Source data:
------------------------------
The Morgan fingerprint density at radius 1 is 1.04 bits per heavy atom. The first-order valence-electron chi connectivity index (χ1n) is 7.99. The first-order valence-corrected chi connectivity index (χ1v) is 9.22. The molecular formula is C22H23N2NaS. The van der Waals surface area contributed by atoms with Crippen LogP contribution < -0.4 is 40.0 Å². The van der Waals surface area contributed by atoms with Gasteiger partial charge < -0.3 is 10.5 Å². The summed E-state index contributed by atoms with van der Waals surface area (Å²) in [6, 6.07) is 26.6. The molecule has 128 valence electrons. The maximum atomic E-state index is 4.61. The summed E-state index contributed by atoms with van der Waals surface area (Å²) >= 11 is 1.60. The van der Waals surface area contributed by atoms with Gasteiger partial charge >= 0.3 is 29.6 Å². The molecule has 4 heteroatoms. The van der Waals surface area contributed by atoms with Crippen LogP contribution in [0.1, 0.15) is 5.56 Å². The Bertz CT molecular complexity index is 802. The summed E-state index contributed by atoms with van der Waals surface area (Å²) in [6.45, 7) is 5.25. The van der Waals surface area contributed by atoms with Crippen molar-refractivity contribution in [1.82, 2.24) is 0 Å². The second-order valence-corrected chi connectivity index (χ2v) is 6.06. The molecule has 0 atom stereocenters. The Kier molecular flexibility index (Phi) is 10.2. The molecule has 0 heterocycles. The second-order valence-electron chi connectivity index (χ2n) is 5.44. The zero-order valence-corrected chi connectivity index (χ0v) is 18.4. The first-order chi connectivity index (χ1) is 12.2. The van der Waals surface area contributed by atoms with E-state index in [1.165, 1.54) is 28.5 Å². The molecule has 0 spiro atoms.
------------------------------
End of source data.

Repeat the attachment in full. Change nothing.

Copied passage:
The Morgan fingerprint density at radius 1 is 1.04 bits per heavy atom. The first-order valence-electron chi connectivity index (χ1n) is 7.99. The first-order valence-corrected chi connectivity index (χ1v) is 9.22. The molecular formula is C22H23N2NaS. The van der Waals surface area contributed by atoms with Crippen LogP contribution < -0.4 is 40.0 Å². The van der Waals surface area contributed by atoms with Gasteiger partial charge < -0.3 is 10.5 Å². The summed E-state index contributed by atoms with van der Waals surface area (Å²) in [6, 6.07) is 26.6. The molecule has 128 valence electrons. The maximum atomic E-state index is 4.61. The summed E-state index contributed by atoms with van der Waals surface area (Å²) >= 11 is 1.60. The van der Waals surface area contributed by atoms with Gasteiger partial charge >= 0.3 is 29.6 Å². The molecule has 4 heteroatoms. The van der Waals surface area contributed by atoms with Crippen LogP contribution in [0.1, 0.15) is 5.56 Å². The Bertz CT molecular complexity index is 802. The summed E-state index contributed by atoms with van der Waals surface area (Å²) in [6.45, 7) is 5.25. The van der Waals surface area contributed by atoms with Crippen molar-refractivity contribution in [1.82, 2.24) is 0 Å². The second-order valence-corrected chi connectivity index (χ2v) is 6.06. The molecule has 0 atom stereocenters. The Kier molecular flexibility index (Phi) is 10.2. The molecule has 0 heterocycles. The second-order valence-electron chi connectivity index (χ2n) is 5.44. The zero-order valence-corrected chi connectivity index (χ0v) is 18.4. The first-order chi connectivity index (χ1) is 12.2. The van der Waals surface area contributed by atoms with E-state index in [1.165, 1.54) is 28.5 Å². The molecule has 0 spiro atoms.